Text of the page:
Visa USA and the Girl Scouts Create Money Management Resources

Wednesday 28 July 2004 10:49 CET | News

Visa USA and the Girl Scouts of the USA (GSUSA) launched a money management resources developed for tween and teen girls.

These resources are being launched at a time when a new survey shows that teen girls lack an understanding of financial basics. In a recent Visa USA survey, only 33 percent of girls aged 13-17 were able to correctly identify six or more common terms such as interest, APR and IRA. The survey also underscored what an important role parents play in their teens financial knowledge. Girls who had frequent discussions with their parents about money matters scored 17 percent higher than those who had never had a financial dialogue with their parents. Designed to complement GSUSAs existing financial literacy program, the new resources created by Visa and GSUSA are presented in a fun and lively way and designed for girls to use at home or within the traditional troop setting. Specifically, the program includes: Cashin In, a STUDIO 2B(SM) focus book and an interactive Web game entitled Making Cents of Her Life. Cashin In is a full-color, goal-oriented workbook with money lessons and specific actions to help girls develop a spending plan for items such as yearbooks, proms, and college applications. Making Cents of Her Life is an interactive Internet game that features four girls from diverse ethnic and socio-economic backgrounds, during their years at middle school, high school, college, and after finding that first job. The game, accessible on, allows girls to choose which character they want to help face a series of financial challenges. While these resources are designed with teen girls in mind, anyone can obtain the materials by contacting their local Girl Scout office or calling GSUSA at 1-800-221-6707. Visa USA surveyed 603 girls between the ages of 13 and 17 on April 20 - 26, 2004; the surveys margin of error is plus or minus 4 percent. Additional survey results include: - While 91 percent said a parent had talked to them about saving money, only 74 percent of parents talked to their daughters about budgeting money - Only 13 percent of girls have ever created a detailed, written budget - Just 40 percent had discussed with a parent how the family manages its finances - 62 percent of the girls said they would be interested in learning more about personal finance through a self-paced program on the Internet with educational games and activities. - Among the girls who indicated they worked, 94 percent said they save a portion of their earnings; with 45 percent saying they donate a portion of their earnings to a church or charity. For more information about this money management program, or to download the survey results, please visit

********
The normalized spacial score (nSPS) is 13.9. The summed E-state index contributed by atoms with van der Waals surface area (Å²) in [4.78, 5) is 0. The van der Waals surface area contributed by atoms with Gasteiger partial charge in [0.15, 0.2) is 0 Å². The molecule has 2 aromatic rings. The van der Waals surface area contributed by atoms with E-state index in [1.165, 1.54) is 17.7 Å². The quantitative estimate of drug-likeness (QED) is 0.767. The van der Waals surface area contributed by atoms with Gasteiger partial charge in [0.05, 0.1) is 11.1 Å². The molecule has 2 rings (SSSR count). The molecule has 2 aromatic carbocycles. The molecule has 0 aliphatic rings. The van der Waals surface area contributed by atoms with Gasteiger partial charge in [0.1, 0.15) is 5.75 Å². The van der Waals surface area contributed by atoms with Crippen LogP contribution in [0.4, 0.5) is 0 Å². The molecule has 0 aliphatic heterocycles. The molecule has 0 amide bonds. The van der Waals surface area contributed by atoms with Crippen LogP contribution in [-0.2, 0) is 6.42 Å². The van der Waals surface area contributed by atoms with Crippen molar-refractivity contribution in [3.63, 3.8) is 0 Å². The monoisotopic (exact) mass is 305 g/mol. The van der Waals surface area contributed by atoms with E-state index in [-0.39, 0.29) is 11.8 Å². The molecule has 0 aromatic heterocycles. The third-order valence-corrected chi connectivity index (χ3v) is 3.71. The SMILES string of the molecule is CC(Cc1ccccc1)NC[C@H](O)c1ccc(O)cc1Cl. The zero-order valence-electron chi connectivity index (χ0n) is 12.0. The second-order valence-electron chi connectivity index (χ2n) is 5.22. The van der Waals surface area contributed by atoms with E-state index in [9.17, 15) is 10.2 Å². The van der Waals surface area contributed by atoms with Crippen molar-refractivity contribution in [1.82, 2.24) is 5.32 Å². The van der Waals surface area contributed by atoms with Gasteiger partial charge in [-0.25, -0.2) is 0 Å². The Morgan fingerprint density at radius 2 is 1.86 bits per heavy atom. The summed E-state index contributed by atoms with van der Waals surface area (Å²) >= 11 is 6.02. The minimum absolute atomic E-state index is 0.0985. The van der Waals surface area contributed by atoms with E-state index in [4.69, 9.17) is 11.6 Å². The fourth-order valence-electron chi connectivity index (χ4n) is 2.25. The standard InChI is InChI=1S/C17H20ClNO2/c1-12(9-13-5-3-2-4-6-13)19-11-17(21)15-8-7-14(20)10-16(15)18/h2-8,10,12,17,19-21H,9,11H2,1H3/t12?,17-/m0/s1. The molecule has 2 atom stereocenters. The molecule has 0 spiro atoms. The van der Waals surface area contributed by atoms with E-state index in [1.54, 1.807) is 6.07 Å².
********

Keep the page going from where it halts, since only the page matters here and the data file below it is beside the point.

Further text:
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Categories: Payments & Commerce | Payments General
Countries: World
This article is part of category

Payments & Commerce